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Are high-speed chases doing more harm than good?

Updated on: 11/19/2019

high speed chase accident

It’s a scene that Hollywood has made famous: a suspect hops into a speeding vehicle, and the hero sets off in pursuit. In movies, both manage to navigate through this sort of pulse-pounding scene without so much as clipping a stranger’s car—but in real life, this kind of police pursuit often ends with an innocent victim getting injured or killed.

Last week, the city of Bothell settled a wrongful death lawsuit brought by the family of a nurse who was struck and killed by a convicted felon who was attempting to flee from police; the final settlement was $3,000,000. Eric John Breum of Skykomish died last year after crashing his truck while attempting to flee from police; in the course of the pursuit, he struck another vehicle, causing a pileup that injured a 86-year-old man from Edmonds. In Seattle, a chase that wound through the city from Belltown to the North End resulted in multiple crashes; two police officers and several civilians with hospitalized with injuries.

The Seattle personal injury lawyers at Davis Law Group are no stranger to the consequences of high-speed chases. In 2013, one of our clients was seriously injured after a teenager who was fleeing from police slammed into his car head-on. In 2010, Douglas Simmons III was killed and his girlfriend Holly Mattson was seriously injured after an eight-time convicted felon crashed into their car while fleeing from police in Federal Way. If you or a loved one has been injured in an accident as a result of a police chase, it may be time to speak with a personal injury attorney with a proven record of experience handling this kind of case.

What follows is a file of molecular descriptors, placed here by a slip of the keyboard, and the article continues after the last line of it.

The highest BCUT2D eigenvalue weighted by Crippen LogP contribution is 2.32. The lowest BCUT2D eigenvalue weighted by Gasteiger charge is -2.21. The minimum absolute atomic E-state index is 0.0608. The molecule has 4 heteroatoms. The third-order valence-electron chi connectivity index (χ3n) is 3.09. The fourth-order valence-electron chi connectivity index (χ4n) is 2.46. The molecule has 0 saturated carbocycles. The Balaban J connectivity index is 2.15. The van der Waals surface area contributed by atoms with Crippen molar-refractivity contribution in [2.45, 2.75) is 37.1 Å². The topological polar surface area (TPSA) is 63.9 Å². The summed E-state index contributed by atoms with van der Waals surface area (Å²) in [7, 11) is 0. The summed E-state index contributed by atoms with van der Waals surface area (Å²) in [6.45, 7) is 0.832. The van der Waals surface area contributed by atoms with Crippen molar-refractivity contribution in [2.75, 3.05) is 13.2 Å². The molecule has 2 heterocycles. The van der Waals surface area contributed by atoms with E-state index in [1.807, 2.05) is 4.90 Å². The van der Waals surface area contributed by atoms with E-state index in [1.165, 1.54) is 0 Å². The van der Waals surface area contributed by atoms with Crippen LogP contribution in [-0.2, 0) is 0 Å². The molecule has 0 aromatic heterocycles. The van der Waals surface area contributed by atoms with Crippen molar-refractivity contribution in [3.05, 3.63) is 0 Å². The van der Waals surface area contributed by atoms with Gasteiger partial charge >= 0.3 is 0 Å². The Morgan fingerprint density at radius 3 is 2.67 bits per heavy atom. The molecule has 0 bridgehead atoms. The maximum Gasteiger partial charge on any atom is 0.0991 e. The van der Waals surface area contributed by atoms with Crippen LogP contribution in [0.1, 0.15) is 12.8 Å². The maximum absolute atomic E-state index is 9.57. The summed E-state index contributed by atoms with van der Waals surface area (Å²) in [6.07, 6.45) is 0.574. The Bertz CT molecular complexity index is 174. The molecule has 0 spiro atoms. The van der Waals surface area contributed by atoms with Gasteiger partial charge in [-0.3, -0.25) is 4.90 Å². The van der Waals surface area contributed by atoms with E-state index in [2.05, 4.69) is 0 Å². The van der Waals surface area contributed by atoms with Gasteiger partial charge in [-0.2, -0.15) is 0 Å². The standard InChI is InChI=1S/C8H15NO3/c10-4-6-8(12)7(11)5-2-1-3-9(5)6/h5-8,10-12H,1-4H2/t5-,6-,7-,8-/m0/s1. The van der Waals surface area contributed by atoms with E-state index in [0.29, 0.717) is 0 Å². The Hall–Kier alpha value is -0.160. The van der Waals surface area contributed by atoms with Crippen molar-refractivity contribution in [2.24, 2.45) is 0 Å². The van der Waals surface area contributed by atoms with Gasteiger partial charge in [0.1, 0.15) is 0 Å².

New high-speed chase rules could save lives

Now, local police departments are questioning the wisdom of pursuing every fleeing suspect, especially when they already know that suspect’s identity and could pick them up later, when they’re no longer behind the wheel. Sheriff Ty Trenary of Snohomish County has announced new policies for deputies, which he believes will reduce the overall number of pursuits. The new policies include:

  • When a pursuit is called off the deputy has to pull over and stop the car; they can’t keep trying to pursue the suspect.
  • Misdemeanor crimes and traffic infractions should no longer result in chases, with the exception of DUI. Chases are allowed for felonies, but discouraged for crimes that don’t involve weapons or violence.
  • If the deputy crashes a patrol car, they must stop, even if the car is damaged but still drivable.
  • If a pursuit started in a different jurisdiction, a deputy needs approval from a supervisor to join in.
  • If the suspect goes the wrong way down a one-way street or highway, the pursuit should end.
  • If the deputy loses radio contact with his dispatchers or supervisor, the pursuit should end.

The Lake Stevens police department adopted a strict set of policies last year, after Police Chief Dan Lorentzen became uncomfortable with the way pursuits were being handled in a city that had low speed limits and high pedestrian traffic. In Lake Stevens, officers can only chase suspects if they believe the driver may injure or kill others, and if that risk is significant enough outweigh the potential dangers of a pursuit.  

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